I have been evaluating DynamoDB vs Aurora Serverless recently for a new project, and every time I do that, I end up in awesome resources from Alex De Brie.
This time, interviewed by the Geek Narrator, it is about very deep internal stuff. Highly recommended, especially the section where they discuss about the CAP Theorem ( Consistency, Availability and Partition tolerance)
This article from Eric Elliot is not really about AWS, rather Serverless in general, but makes very good points that I really agree.
Serverless can save new development teams hundreds of thousands of dollars — sometimes millions — on the road to successful product launch and growth. With very few exceptions, almost all new software products should be serverless-first and only expand to add managed services on an as-needed basis.
When you are starting out with serverless, everything is easier to build, easier to modify and iterate, easier to scale and adapt, and very likely it turns out to be cheaper too.
If not, you are very likely doing it wrong.
To continue with my absolutely confirmation-bias free selection of articles under the search keywords Serverless will rule the world. here is another great post from Serverless Advocate Jeremy Daly.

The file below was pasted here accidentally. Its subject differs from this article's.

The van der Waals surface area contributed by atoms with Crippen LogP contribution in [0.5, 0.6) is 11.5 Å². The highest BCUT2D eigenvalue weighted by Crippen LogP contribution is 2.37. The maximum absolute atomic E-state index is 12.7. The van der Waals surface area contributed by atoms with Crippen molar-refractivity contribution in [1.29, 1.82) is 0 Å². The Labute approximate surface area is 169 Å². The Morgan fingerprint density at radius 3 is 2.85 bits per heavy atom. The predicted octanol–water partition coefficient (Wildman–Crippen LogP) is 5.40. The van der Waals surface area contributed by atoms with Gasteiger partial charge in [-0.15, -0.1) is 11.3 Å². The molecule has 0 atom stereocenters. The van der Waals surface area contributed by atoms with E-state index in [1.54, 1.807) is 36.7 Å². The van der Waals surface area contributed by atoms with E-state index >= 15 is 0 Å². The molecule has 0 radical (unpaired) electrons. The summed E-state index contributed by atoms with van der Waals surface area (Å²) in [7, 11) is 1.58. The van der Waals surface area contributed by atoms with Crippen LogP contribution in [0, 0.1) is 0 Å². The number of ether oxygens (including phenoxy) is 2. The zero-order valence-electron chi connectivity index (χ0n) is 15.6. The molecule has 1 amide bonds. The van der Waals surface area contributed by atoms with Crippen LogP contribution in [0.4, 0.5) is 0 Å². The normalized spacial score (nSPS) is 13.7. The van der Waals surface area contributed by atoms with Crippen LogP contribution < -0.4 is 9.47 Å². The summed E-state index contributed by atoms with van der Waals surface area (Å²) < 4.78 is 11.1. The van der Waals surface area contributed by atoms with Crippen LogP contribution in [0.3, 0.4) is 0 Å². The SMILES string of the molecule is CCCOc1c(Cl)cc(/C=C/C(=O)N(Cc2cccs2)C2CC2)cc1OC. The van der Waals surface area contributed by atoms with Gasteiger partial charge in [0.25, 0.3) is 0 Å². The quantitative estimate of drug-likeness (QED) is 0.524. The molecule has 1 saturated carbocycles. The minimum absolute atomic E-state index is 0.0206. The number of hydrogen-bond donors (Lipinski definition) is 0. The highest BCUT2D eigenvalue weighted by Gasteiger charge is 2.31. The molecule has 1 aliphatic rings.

I happened to read recently the article that spawn this post, because I generally like what David Heinemeier Hansson (DHH) writes, for example this - and I was immediately thinking... "wtf is he talking about?!". Luckily someone with more credit than me can explain why that specific article and its arguments are nonsense.
and speaking of Doing things wrong...
Over the years I heard many times people bragging about ** Clean Architecture** and Exagonal Architectures (AKA Ports and Adapters): from Startups CTOs, throwing out these concepts because they just read them in a book, from Solutions Architects forcing it into applications which for size and complexity did not need that at all, and Hiring Managers expecting to see it applied in every code-challenge submitted by applicants.
The few times I encountered it in a code base, it was mostly very poorly implemented, at best over-engineered, and almost always unnecessary.
Serverless Advocate Lee James Gilmore though, gives us a perfect example of how things should be done.
It is a monster article! and with monster I mean it in a positive way, the amount of detailed information that he provides and we have do digest is really impressive.
Read it, and learn from it. (but don't get carried away by the enthusiasm of such approach, not every app needs such an architecture.)
Let's finish this article with something lighthearted.
AWS Data Hero Renato Losio shows us hot to (not) cook a thanksgiving turkey and why we should take carefully what AI/ML tells us - and more importantly, we should train the algorithm properly. And he does that with in a very humorous way. I loved it!